Touring Denmark

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Well-Known Member

Yet another post extolling the virtues of cycle touring in Denmark. I've just recently got back from my second cycle tour in Denmark, this time from the southern border with Germany to the city of Aarhus following national cycle route 5. The route is very well sign-posted for the most part and we hardly had to refer to the map at all. I say for the most part, getting clear of the odd town along the route can be confusing, but it wasn't a major problem and the Danes are very relaxed, friendly and helpful people. All in all I reckon we shared the route with major traffic less that 5% of the time over a five day ride.

This time I was in the company of my wife - her first cycle tour - and unlike me she's fluent in Danish. One immediate advantage may be of interest to those who prefer to camp wild as opposed to something a little more organised. It's generally known that the Danish authorities provide what are known as 'nature camps' with the co-operation of private land owners. These sites are denoted by red triangles on the national and local cycle route map and are all listed in a book 'Over natniing' - available at tourist and cycle info outlets. Only cyclists and hikers are allowed to camp on them - no Hymers, cars or caravans - at a cost of around 10 - 15 DK pp. The book's text is largely in Danish with a few English passages at the back and useful to none-Danish speakers on account of the more detailed maps and facility symbols each site provides, which are listed by each entry.

What might not be generally known and what the English text doesn't make clear is that a great many of these sites are actually free of charge and also provide facilities such as toilets, fresh drinking water, picnic tables, fireplaces and firewood; and the ones we found at any rate were all in superb, scenic and fairly secluded spots. They're clearly marked in the book. If an entry denotes '(S)' this stands for "Statsskovdistrikt" - indicating that it is a forested area with a free campsite. Additionally entries marked 'Admin' and 'Amt' are also free camping areas.

Something great occurred at one such site. After spending most of the day riding to a particular site , which lay directly by the sea, we'd arrived to see the field that led to the actual camping spot occupied by around 150 young kids, a specially constructed stage on which a young band were conducting a sound-check and an open, barbecue kitchen. Naturally this was less idyllic than we'd imagined, fearing that we'd get little, if any, uninterrupted sleep and we debated whether we should push on and find another place. In the end we decided to take the experience for what it was and set up camp. About twenty minutes later one of the organisers came over and apologised for the disruption, telling us that everything would be finished by 9:30-ish. Apparently there was a small contingent of British kids and guardians mingling with the Danes that had come over for a kind of summer-camp and this was a one-day party of sorts. Sometime later the guy re-emerged with two plates from the kitchen - barbecued chicken, hot dogs, salad and Pepsi, brought to the picnic table beside our tent - waiter style. Just what we needed after a long day in the saddle. Naturally the Trangia remained in the pannier. The band wasn't bad either.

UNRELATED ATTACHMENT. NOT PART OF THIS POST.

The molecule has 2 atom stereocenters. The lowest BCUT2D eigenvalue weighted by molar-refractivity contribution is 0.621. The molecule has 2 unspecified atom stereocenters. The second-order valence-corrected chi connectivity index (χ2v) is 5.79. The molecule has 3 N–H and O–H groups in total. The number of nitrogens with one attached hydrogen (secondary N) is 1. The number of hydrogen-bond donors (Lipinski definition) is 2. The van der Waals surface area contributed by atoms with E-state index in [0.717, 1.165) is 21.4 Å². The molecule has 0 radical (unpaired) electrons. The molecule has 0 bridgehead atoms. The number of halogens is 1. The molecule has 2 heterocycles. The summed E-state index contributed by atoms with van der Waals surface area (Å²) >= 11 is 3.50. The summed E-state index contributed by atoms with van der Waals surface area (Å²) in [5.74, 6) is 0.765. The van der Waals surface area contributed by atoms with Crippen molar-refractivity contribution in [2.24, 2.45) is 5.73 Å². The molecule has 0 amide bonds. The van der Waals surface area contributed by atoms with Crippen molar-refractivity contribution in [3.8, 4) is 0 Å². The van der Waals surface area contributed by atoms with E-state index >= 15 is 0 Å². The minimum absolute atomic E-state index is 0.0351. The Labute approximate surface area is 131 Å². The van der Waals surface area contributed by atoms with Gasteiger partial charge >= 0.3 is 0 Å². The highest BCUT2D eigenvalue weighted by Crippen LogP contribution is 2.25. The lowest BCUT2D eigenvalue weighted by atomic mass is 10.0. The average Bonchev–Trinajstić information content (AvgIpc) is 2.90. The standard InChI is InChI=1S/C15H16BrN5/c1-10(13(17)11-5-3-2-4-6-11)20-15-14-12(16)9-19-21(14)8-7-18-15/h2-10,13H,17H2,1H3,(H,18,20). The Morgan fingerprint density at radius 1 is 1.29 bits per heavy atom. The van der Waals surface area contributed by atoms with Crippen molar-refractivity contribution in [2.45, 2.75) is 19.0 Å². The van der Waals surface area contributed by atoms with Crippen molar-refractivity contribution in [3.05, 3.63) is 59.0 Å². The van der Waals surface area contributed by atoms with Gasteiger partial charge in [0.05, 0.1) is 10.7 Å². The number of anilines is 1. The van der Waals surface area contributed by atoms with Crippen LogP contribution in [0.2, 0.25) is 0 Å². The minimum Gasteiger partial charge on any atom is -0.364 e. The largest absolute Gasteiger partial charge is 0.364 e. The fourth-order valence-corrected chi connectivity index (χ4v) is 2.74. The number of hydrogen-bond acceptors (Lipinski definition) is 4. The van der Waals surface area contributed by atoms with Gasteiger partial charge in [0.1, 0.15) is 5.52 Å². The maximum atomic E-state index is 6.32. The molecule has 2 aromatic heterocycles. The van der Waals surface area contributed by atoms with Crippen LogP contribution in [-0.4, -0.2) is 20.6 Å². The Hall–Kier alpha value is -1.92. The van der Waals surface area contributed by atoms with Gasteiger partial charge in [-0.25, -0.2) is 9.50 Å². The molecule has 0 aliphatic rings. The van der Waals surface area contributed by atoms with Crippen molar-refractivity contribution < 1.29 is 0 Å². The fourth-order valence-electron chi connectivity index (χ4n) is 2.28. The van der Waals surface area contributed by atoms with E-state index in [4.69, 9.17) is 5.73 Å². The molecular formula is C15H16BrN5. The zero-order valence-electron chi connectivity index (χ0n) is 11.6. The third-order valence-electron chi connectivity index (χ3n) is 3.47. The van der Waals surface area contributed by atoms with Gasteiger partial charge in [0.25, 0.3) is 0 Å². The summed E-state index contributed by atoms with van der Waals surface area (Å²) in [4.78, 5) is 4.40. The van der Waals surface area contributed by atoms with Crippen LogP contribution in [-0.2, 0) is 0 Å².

As if that wasn't enough we were then joined by a small group of locals who'd come to have a small barbecue of their own to celebrate a friend's birthday, so we were even offered dessert in the form of coffee and some delicious birthday cake. They left smiling, joking and shaking our hands a couple of hours later.

What impressed me about this site in particular was the placement of timber shelters around the camping spot, all facing seaward but set at odd angles to provide shelter from winds or rain should the weather turn. This was fortunate actually because that night as we slept in our tent there was a thunder storm. The tent is a good one so there were no problems but the following day it rained buckets and so we decided to wait it out before continuing. The shelters, while not standing height, are set deep so there was plenty of room for bags, cooking gear, thermal mats etc. The rooves were turfed with flowers growing out of them - aesthetic and practical and the overhang provided a perfect bike shelter - despite the rain coming down none-stop in torrents for the whole of the day, the bikes remained bone dry. As we waited for the rain to cease there wasn't much to do obviously, except talk, read, drink tea, look out over the ocean, dig out the ipod, cook lunch and dinner on the Trangia, quite boring some would think but actually it was the most relaxing, peaceful day either of us could remember in a long time and as such it was one of the highlights.

The entire route, winding its way through rustic villages, past beautifully maintained traditional Danish cottages, between wheat fields adjacent to panoramic sea views, with picnic tables placed strategically along the route, was a joy and is highly recommended if you haven't done Denmark already.

Massive Kudos to the Danish people for providing such a bike friendly experience and for being so welcoming..

Have a great summer


Keith Oates

Penarth, Wales
What an interesting report, mcfcbird, with those facilities it must have made for a really good holiday!!!!!!!!!!!!!!!!


New Member
That sounds excellent:becool::thumbsup:.

I have been to the German Islands of Fohr and Sylt may times. They are pretty close to Denmark and I would imagine the countryside might be similar (lots of windmills!)


Senior Member
Sounds wonderful, I'll make it there one day. Thanks for sharing your experiences, much appreciated.
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